Student tried to bribe lecturer

Hiding notes in the toilet during an exam, inappropriate use of an iPhone and one student trying to bribe their lecturer into giving them a pass were all cases cheating picked up by universities last year.

Figures released under the Official Information Act show cheating and plagiarism incidents have dropped at six of the eight universities over the past year, with the exception of Waikato University.

Massey only started recording the numbers in the last year.

In 2011, 215 Waikato students were found to have cheated on exams or assignments. That was up from 158 cases in 2010, and 137 in 2009.

A Waikato University spokeswoman said students working in groups were to blame for the increase.

"The increase in plagiarism cases in 2010 and 2011 is due to groups of students being disciplined for collaborating on assessed material."

Steps were being taken to address the issue, including ensuring students learned appropriate ways to study together while still submitting their own independent work, she said.

All universities saw their cheating cases take a leap in 2010 from the year before. But with the exception of Waikato, which has a student population of about 13,000, all universities brought their numbers back down again in 2011.

Auckland University, New Zealand's largest with more than 39,000 students, recorded the lowest number with just 15 cases of plagiarism or cheating. Otago, which has about 19,500 full-time students, had 61 cases.

Massey University, which has about 36,000 students across three campuses, did not record figures up until 2011. A spokeswoman said their policy did not require them to, but a policy review resulted in the university reporting 17 cases last year.

An Ombudsman's ruling in 2009 said universities had to provide a breakdown of cases committed by international and domestic students. Lincoln, Canterbury, Waikato and Otago Universities provided those figures, but the rest did not.

At two of the universities where it was recorded, cases of cheating and plagiarism among international students outranked those committed by domestic students last year.

Waikato uncovered 111 international students being dishonest in their work compared to 104 domestic students, while Lincoln recorded just 13 cases involving international students, against 11 domestic cases.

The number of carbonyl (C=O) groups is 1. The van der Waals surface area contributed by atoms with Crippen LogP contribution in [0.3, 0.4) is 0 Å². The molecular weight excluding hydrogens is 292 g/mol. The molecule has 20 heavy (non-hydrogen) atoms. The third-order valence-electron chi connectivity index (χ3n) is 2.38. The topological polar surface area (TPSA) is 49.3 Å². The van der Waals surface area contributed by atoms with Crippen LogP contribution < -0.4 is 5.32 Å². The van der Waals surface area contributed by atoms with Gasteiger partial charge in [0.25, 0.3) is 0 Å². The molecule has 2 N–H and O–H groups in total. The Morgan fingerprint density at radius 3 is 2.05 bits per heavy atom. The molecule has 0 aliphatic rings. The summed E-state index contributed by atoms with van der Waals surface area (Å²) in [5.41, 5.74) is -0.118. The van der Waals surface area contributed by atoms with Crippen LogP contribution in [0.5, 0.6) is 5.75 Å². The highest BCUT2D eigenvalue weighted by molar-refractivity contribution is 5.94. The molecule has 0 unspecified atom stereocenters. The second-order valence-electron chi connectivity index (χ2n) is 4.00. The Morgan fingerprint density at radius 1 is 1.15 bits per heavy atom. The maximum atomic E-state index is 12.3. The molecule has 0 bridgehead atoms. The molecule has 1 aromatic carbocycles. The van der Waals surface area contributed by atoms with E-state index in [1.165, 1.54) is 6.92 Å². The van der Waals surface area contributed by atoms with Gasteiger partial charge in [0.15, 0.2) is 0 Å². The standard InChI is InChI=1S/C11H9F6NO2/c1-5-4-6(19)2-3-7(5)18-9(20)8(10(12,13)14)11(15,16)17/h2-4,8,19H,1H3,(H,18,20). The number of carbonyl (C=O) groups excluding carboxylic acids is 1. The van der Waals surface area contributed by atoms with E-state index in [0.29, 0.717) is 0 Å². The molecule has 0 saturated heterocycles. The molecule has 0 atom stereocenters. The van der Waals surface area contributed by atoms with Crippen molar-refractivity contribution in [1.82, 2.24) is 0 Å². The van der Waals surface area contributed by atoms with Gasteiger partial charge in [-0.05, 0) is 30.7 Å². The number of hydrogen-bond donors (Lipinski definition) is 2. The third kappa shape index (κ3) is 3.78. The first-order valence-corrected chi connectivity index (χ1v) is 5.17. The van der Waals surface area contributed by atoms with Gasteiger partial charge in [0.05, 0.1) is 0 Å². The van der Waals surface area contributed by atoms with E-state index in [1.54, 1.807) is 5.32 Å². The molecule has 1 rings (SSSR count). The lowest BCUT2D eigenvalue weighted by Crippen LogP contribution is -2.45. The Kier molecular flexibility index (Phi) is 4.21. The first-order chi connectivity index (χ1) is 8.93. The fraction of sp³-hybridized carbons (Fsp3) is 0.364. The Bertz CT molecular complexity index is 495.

At Otago, domestic cheaters outnumbered internationals 47 to 14, and at Canterbury 14 to seven.

Lincoln University Vice-Chancellor Andrew West said those figures needed to be put into perspective, as international students often faced more pressures.

"The university's paramount concern is the safety and wellbeing of our students, and the university remains concerned these figures will be used as a basis for negative comment to be made about international students.

"International students face many challenges in finding new countries to be welcoming and supportive - New Zealand is no different."

It was also not known what proportion of students at each university were international students.

At all universities, cases of students handing in work that had not been correctly referenced, copying from others, or taking notes into closed-book exams made up the majority of cases.

Some of the more interesting cases however included a student who tried to "buy a pass" from their lecturer at Otago University. The amount offered was not revealed.

That student was given a verbal reprimand, while a masters student who was found to have plagiarised large portions of their thesis wasn't so lucky. They received a fail for their thesis and it was also decided they would not be allowed to re-submit the work or anything derived from it.

At Waikato last year, 70 students had their assignments disallowed, 211 had their marks reduced and one person was excluded from the university for various types of dishonesty offences.

Massey caught five people cheating in exams last year, as well five people who copied another student's work and seven who plagiarised from websites and books.

One student at Auckland University received a $250 fine and failed a paper for using their iPhone to access websites during an exam, while two others, in 2010, received fail marks for accessing notes while on a toilet break from an external exam.

Lincoln and Victoria Universities refused to provide breakdowns of the types of cheating that occurred.

Cheating and plagiarism cases - annual breakdown:

2009 - 2010 - 2011

Victoria University: 55, 59, 38

Otago: 36, 85, 61

Canterbury: 22, 30, 21

Auckland: 15, 27, 15

Waikato: 137, 158, 215

AUT: 74, 93, 50

Lincoln: 33, 154, 106

Massey: -, -, 17

Sun-Herald